- David Parkinson
Parky At the Pictures (18/2/2022)
(Reviews of The Real Charlie Chaplin; Flee; L'Arminuta; and In the Family)
Cinema-going may not be the most straightforward pastime at the moment. But it's possible to see the latest releases on the big screen, providing you meet the venue's admission criteria and have your mask and vaccination status at the ready.
If you prefer to avoid this rigmarole, the UK's various streaming platforms are still doing sterling work. In addition to subscription sites like Curzon Home Cinema. MUBI, Netflix and the BFI Player, the likes of iTunes, Apple TV, Amazon, Sky Store, Virgin, Microsoft, Vimeo, Google Play, Rakuten, BT and Playstation are all ready to keep you entertained. Whatever choice you make, think of others to make sure everyone stays safe.
THE REAL CHARLIE CHAPLIN.
For those of us of a certain age, Kevin Brownlow spoilt us rotten when it came to the kings of silent comedy. Having teamed with David Gill on the epic series, Hollywood (1980) - why, oh why is this not available on disc - he completed the holy trinity of The Unknown Chaplin (1983), Buster Keaton: A Hard Act to Follow (1987) and Harold Lloyd: The Third Genius (1989).
So good was this slapstick triptych that the late Peter Bogdanovich's The Great Buster: A Celebration (2018) paled alongside Brownlow's profile. But nowhere near as badly as Peter Middleton and James Spinney's The Real Charlie Chaplin, which not only keeps presenting well-known evidence as revelatory, but also does so in a distractingly fussy visual style that the makers rather pompously call `kaleidoscopic documentary collage'.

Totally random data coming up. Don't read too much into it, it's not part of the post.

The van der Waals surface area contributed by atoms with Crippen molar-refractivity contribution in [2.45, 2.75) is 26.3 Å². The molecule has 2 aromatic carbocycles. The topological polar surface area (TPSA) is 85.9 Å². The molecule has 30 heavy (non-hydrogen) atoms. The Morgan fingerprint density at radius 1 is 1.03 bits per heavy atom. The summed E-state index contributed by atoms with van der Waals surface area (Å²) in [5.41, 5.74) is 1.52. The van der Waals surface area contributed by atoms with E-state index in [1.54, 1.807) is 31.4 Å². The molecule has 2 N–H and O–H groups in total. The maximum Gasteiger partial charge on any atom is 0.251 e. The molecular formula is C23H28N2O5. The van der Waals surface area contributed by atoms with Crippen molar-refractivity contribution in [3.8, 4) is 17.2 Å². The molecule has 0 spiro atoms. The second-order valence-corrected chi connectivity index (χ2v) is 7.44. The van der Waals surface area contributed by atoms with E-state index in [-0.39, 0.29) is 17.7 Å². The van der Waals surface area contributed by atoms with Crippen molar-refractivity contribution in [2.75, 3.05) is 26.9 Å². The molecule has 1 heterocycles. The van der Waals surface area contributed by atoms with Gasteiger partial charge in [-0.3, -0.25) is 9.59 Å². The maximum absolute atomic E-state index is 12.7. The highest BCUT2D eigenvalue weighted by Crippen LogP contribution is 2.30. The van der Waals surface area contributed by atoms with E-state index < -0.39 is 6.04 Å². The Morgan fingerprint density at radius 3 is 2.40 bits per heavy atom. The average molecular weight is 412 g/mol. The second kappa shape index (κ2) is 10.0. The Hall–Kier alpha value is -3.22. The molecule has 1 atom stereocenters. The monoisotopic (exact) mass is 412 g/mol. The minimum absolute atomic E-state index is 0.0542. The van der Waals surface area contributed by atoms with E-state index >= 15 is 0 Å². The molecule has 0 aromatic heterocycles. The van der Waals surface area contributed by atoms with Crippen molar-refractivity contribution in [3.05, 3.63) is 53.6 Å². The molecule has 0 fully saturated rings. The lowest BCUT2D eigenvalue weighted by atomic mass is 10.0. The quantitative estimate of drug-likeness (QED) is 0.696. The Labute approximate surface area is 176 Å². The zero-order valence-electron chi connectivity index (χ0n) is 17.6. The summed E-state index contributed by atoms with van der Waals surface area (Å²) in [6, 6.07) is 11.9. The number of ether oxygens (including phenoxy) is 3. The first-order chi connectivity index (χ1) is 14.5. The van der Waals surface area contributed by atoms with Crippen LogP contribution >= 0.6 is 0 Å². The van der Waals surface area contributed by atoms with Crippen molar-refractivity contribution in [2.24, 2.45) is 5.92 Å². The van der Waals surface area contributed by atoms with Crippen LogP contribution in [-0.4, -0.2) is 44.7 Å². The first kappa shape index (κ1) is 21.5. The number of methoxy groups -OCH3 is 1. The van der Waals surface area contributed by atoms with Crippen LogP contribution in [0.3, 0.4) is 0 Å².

The picture opens with an intertitle bearing friend Max Eastman's contention, `Enjoy any Charlie Chaplin you have the good luck to encounter, but don't try to link them up to anything you can grasp. There are too many of them.' Over a montage of film clips and newsreel footage, narrator Pearl Mackie seizes upon this notion of indefinability to ask whether it's possible to unearth the real Charles Spencer Chaplin at this remove.
Childhood friend Effie Wisdom, who had played with Chaplin in the streets of Kennington in the 1890s, tells Kevin Brownlow (in a 1983 audio recording that's synchronised with a reconstruction enacted by Anne Rosenfeld and Dominic Marsh) that Charlie was a temperamental boy who was scarred by both poverty and the psychological issues that consigned his mother to an asylum. But (even though she regretted his lost accent) she was fond of him and was pleased when he followed his parents into variety and became a member of Fred Karno's Mumming Birds.
Once in America, Chaplin perfected his shtick during a gruelling tour with thrice-daily shows. Even though Stan Laurel was part of the troupe, it was Chaplin who stood out. Hence, when Ford Sterling quit Keystone Studios, owner Mack Sennett wired the moody Englishman with an offer of $150 per week. He debuted disastrously in Making a Living, he appeared in Kid Auto Races At Venice (both 1914) wearing the distinctive costume, whose origin he discussed during Richard Meryman's 1966 interview for Time magazine.
An amusing segment approaches the creation of the Tramp regalia through the lawsuit between Chaplin and impersonator Charles Aplin. He claimed to have been copying Chaplin-alike Billy West rather than the man himself, while Karno alumni, Fred Kitchen and Billie Ritchie, each claim that he stole the look (or parts of it) from them. But vaudeville comics had been playing vagabonds for decades and they had been inspired by the derelicts they saw on the streets of Britain and America.